Using phrases like “just wanted to check in” can make your communication sound hesitant or apologetic. Instead, opt for more direct language: “I’m following up on…”

“Actually, I’m Not Sure”

Avoid downplaying your knowledge or expertise with phrases like “actually, I’m not sure.” Instead, show confidence in your response: “I can provide more information about…”

“It’s Probably a Bad Idea, but…”

Prefacing your suggestions with self-deprecating statements like “it’s probably a bad idea, but…” diminishes the impact of your contribution. Share your ideas without undermining them: “I have an idea that could benefit…”

“I’m No Expert, but…”

Similarly, using phrases like “I’m no expert, but…” before offering insights undermines your credibility. Present your insights confidently: “Based on my experience, I suggest…”

“I’m Just a…”

Downplaying your role or qualifications with statements like “I’m just a…” minimizes your value. Instead, state your role with pride: “I’m a [your role] responsible for…”

“Does That Make Sense?”

While seeking understanding is important, asking “does that make sense?” can make you appear unsure of your own explanations. Instead, inquire if additional clarification is needed: “Please let me know if you have any questions.”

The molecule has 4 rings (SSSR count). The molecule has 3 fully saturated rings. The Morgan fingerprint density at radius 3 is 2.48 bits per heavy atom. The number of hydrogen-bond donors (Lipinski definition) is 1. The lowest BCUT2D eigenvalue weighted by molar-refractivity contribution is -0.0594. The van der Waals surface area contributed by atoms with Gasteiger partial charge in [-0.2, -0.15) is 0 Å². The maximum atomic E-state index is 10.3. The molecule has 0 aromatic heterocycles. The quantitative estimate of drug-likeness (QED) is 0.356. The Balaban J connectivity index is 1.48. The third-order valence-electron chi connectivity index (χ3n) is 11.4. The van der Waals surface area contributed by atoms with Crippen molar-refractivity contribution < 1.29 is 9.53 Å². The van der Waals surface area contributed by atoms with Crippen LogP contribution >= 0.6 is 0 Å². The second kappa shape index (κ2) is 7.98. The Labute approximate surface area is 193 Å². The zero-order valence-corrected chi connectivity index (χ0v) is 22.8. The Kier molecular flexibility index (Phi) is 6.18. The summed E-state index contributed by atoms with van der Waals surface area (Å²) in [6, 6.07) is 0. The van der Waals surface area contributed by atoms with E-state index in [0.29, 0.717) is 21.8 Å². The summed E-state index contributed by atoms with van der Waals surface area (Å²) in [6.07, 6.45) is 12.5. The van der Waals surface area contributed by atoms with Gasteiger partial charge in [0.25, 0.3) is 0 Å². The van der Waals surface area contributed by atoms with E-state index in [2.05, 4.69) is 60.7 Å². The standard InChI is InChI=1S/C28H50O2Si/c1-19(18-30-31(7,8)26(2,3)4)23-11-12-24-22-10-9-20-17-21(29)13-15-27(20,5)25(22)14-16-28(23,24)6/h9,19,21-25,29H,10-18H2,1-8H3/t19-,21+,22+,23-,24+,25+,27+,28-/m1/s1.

“Maybe This Is a Silly Question, but…”

Avoid starting questions with disclaimers like “maybe this is a silly question, but…” which downplays your curiosity. Ask questions directly without diminishing their importance: “Can you clarify…”

“I’m Not an Expert in This Area”

Referring to yourself as not being an expert can undermine your credibility. Instead, focus on your relevant expertise: “While my background is in [related field], I believe…”

“I Could Be Wrong, but…”

Prefacing your opinions with “I could be wrong, but…” undermines your confidence. Share your viewpoints with certainty: “From my perspective, I believe…”


“Just One More Thing…”

Using phrases like “just one more thing” before sharing additional information can make your contributions sound minor. Be confident in sharing relevant insights: “Additionally, I’d like to mention…”


Effective communication is a skill that professional women can harness to amplify their presence and recognition in the workplace. The words we choose shape our professional image and the impact we have on our colleagues and superiors. By being mindful of vocabulary choices, professional women can command attention, project confidence, and be recognized for their valuable contributions. Eliminating these additional vocabulary words from your communication toolkit can empower you to express your ideas, insights, and expertise with greater assertiveness.

Remember, your words have the power to shape perceptions and influence outcomes, and by choosing your language thoughtfully, you can establish yourself as a confident and valuable contributor in your professional environment. Effective communication is a gateway to enhanced visibility, greater recognition, and ultimately, career success. Choose your words wisely and watch your professional presence flourish.